- Jamie McCarthy/Getty Images for Bill & Melinda Gates Foundation)
- Bill Gates has a fascination with blood – specifically, diagnostic blood tests that can detect diseases like Alzheimer’s and cancer.
- For the past two years, Gates’ book recommendations have reflected this interest.
- Last year, Gates recommended “Bad Blood,” the story of blood-testing startup Theranos, which deceived its investors, patients, and business partners into believing its technology actually worked.
- This year, Gates has listed “Nine Pints,” a book about the “money, medicine, and mystery” of blood, on his summer reading list.
- Visit Business Insider’s homepage for more stories.
In just a few short years, Bill Gates’ online book recommendations have garnered an “Oprah effect,” helping to boost sales and spread the word about lesser-known authors.
But when Gates recommended “Bad Blood: Secrets and Lies in a Silicon Valley Startup” at the end of last year, the world was already familiar with Theranos, the blood-testing startup that deceived its investors, patients, and business partners into believing its technology actually worked.
The company’s founder, Elizabeth Holmes, catapulted to fame around 2014 with her steely speech at the TEDMED conference and solemn portraits on the covers of various business magazines. By 2018, Holmes was forced to step down as CEO after being indicted on wire fraud charges.
By the time Gates got around to praising “Bad Blood,” it had become fodder for an HBO documentary and upcoming feature film. Like many, Gates was captivated by the book’s suspenseful twists and turns as it chronicled Holmes’ efforts to salvage a failing technology.
The book even achieved the feat of keeping the billionaire glued to his chair.
“There’s a lot Silicon Valley can learn from the Theranos mess,” Gates wrote on his blog. “A rock star CEO can be a huge boon for a startup. But you can’t let fame become the most important thing.”
Though Gates said that Theranos represented “the worst-case scenario of what happens when a CEO prioritizes personal legacy above all else,” he also worried that “Bad Blood” might “scare people away” from noninvasive diagnostic testing, which he has called “the future of health care.” In recent years, Gates has invested money in blood tests designed to detect diseases like Alzheimer’s and cancer.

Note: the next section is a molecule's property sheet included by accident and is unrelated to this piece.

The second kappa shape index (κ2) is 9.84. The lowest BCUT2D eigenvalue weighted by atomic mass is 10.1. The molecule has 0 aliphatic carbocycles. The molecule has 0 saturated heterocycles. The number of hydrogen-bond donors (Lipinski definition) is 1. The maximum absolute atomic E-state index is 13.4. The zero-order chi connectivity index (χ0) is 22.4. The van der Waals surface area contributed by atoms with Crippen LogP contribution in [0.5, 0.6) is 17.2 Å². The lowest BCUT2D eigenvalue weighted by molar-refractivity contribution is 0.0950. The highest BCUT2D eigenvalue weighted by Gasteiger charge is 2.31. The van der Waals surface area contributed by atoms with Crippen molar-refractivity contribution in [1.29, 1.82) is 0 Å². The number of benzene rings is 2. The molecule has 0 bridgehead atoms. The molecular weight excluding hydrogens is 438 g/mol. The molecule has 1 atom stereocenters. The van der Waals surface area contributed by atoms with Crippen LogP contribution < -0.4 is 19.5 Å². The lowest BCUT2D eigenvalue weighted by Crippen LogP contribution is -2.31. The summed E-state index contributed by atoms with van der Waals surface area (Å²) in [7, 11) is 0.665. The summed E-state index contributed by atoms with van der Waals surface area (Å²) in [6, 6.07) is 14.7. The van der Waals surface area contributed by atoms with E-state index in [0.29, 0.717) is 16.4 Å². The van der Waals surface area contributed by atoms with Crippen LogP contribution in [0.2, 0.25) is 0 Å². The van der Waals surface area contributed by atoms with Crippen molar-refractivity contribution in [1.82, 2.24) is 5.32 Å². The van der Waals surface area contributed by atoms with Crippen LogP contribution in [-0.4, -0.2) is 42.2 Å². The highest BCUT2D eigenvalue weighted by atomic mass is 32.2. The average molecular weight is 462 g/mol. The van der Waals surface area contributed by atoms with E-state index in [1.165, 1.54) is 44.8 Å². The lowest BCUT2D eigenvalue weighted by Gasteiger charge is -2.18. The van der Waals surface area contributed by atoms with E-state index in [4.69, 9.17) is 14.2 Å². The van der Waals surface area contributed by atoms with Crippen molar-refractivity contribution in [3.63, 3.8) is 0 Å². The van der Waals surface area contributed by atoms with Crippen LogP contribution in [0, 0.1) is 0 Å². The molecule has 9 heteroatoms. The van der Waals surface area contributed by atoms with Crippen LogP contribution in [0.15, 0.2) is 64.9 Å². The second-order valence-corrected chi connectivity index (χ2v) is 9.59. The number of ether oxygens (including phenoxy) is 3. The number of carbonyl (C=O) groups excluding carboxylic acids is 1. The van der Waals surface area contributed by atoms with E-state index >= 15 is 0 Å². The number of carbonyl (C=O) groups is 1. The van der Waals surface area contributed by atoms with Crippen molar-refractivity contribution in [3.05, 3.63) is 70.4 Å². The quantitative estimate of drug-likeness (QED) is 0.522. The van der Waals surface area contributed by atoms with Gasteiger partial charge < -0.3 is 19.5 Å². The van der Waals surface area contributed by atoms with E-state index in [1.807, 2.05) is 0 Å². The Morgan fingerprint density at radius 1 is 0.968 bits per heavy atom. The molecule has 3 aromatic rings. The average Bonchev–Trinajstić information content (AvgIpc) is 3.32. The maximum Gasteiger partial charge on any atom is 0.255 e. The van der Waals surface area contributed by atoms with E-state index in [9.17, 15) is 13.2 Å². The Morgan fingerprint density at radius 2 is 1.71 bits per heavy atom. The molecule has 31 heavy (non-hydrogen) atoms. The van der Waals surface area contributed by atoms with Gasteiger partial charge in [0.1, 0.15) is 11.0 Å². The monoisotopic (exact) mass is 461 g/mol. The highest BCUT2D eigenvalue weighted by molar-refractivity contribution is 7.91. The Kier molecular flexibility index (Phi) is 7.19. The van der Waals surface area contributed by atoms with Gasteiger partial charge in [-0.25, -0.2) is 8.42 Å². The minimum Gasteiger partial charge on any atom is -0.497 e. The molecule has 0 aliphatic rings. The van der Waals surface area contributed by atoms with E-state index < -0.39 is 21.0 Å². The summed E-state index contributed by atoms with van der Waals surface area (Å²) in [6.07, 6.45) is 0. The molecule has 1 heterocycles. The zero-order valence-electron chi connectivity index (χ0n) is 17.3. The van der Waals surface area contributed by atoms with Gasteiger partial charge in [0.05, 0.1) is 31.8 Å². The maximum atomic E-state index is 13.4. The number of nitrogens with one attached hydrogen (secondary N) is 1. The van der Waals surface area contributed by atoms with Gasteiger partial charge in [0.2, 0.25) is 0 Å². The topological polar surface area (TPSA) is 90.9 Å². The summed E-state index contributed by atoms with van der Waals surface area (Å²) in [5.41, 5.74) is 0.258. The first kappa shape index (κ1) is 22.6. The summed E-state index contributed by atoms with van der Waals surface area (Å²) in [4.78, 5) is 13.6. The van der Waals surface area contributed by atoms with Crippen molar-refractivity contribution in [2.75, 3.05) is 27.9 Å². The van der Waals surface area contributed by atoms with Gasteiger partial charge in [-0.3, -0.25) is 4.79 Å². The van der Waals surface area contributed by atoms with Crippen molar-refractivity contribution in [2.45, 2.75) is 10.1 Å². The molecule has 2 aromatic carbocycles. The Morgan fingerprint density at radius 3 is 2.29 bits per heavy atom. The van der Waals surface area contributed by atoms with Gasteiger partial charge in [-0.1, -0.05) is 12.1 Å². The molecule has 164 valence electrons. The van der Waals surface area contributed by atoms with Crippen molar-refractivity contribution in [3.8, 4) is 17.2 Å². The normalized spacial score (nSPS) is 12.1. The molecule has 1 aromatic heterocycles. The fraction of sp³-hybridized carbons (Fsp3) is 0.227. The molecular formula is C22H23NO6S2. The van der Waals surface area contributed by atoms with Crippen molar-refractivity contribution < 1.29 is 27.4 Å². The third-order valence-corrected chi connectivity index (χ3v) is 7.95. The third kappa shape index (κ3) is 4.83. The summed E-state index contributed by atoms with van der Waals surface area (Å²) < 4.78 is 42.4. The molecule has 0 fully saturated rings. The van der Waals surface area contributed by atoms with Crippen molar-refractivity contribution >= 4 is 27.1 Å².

This year, he’s recommending a book that’s a bit more optimistic about the future of blood testing. Among his summer book picks is “Nine Pints: A Journey Through the Money, Medicine, and Mysteries of Blood.”
The nonfiction title is written by a woman with premenstrual dysphoric disorder, a condition that causes severe pain and mental anguish before getting her period. The author’s struggle sets off a journey to understand how blood is commoditized, transmitted, and treated in various societies throughout history.
Eventually, she lands on the very subject that ignited the Theranos debacle: liquid biopsies, or using blood tests to detect and diagnose health problems.
“Nine Pints” makes no mention of Theranos, most likely because it focuses on the heroes of blood technology and the places where this technology is absent. But it does offer some “blood-boiling” anecdotes, according to Gates.
“The book is packed with super-interesting facts that I had to work very hard not to share with unsuspecting friends and colleagues during social occasions,” Gates wrote in his blog. The billionaire was surprised to learn, for example, that blood is one of the world’s most heavily traded commodities, costing around $67,000 a barrel.
While Theranos was a cautionary tale of what happens when blood technology wind up in the wrong hands, Gates said “Nine Pints” showed the ways in which learning about blood can lead to life-saving innovations.